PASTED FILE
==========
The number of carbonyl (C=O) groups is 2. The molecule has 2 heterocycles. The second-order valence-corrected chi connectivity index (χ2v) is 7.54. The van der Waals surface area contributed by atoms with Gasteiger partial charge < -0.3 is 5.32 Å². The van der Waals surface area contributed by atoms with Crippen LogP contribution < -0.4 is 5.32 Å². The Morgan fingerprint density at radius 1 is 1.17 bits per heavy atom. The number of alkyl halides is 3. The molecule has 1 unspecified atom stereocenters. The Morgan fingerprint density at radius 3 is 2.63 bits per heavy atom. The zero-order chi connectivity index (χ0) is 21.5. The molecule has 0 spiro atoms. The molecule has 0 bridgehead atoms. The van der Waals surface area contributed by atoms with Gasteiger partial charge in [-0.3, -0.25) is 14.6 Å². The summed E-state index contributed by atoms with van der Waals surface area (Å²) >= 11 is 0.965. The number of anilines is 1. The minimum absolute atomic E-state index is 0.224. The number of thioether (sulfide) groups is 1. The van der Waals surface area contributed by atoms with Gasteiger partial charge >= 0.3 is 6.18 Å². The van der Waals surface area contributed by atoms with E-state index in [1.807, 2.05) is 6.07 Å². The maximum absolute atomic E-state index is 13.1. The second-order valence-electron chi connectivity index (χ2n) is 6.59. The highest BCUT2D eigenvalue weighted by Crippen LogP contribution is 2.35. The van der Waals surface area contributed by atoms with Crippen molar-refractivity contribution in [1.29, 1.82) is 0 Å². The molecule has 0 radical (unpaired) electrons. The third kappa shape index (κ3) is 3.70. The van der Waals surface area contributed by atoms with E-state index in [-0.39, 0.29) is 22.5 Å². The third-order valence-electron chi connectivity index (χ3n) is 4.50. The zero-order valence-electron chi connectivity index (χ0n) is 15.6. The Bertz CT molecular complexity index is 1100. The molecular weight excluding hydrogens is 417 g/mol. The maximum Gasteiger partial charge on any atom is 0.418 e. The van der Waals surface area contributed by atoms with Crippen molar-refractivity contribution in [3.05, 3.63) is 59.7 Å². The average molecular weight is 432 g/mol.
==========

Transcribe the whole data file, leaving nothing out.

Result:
The number of carbonyl (C=O) groups is 2. The molecule has 2 heterocycles. The second-order valence-corrected chi connectivity index (χ2v) is 7.54. The van der Waals surface area contributed by atoms with Gasteiger partial charge < -0.3 is 5.32 Å². The van der Waals surface area contributed by atoms with Crippen LogP contribution < -0.4 is 5.32 Å². The Morgan fingerprint density at radius 1 is 1.17 bits per heavy atom. The number of alkyl halides is 3. The molecule has 1 unspecified atom stereocenters. The Morgan fingerprint density at radius 3 is 2.63 bits per heavy atom. The zero-order chi connectivity index (χ0) is 21.5. The molecule has 0 spiro atoms. The molecule has 0 bridgehead atoms. The van der Waals surface area contributed by atoms with Gasteiger partial charge in [-0.3, -0.25) is 14.6 Å². The summed E-state index contributed by atoms with van der Waals surface area (Å²) >= 11 is 0.965. The number of anilines is 1. The minimum absolute atomic E-state index is 0.224. The number of thioether (sulfide) groups is 1. The van der Waals surface area contributed by atoms with Gasteiger partial charge >= 0.3 is 6.18 Å². The van der Waals surface area contributed by atoms with E-state index in [1.807, 2.05) is 6.07 Å². The maximum absolute atomic E-state index is 13.1. The second-order valence-electron chi connectivity index (χ2n) is 6.59. The highest BCUT2D eigenvalue weighted by Crippen LogP contribution is 2.35. The van der Waals surface area contributed by atoms with Crippen molar-refractivity contribution in [1.29, 1.82) is 0 Å². The molecule has 0 radical (unpaired) electrons. The third kappa shape index (κ3) is 3.70. The van der Waals surface area contributed by atoms with E-state index in [-0.39, 0.29) is 22.5 Å². The third-order valence-electron chi connectivity index (χ3n) is 4.50. The zero-order valence-electron chi connectivity index (χ0n) is 15.6. The Bertz CT molecular complexity index is 1100. The molecular weight excluding hydrogens is 417 g/mol. The maximum Gasteiger partial charge on any atom is 0.418 e. The van der Waals surface area contributed by atoms with Crippen molar-refractivity contribution in [3.05, 3.63) is 59.7 Å². The average molecular weight is 432 g/mol.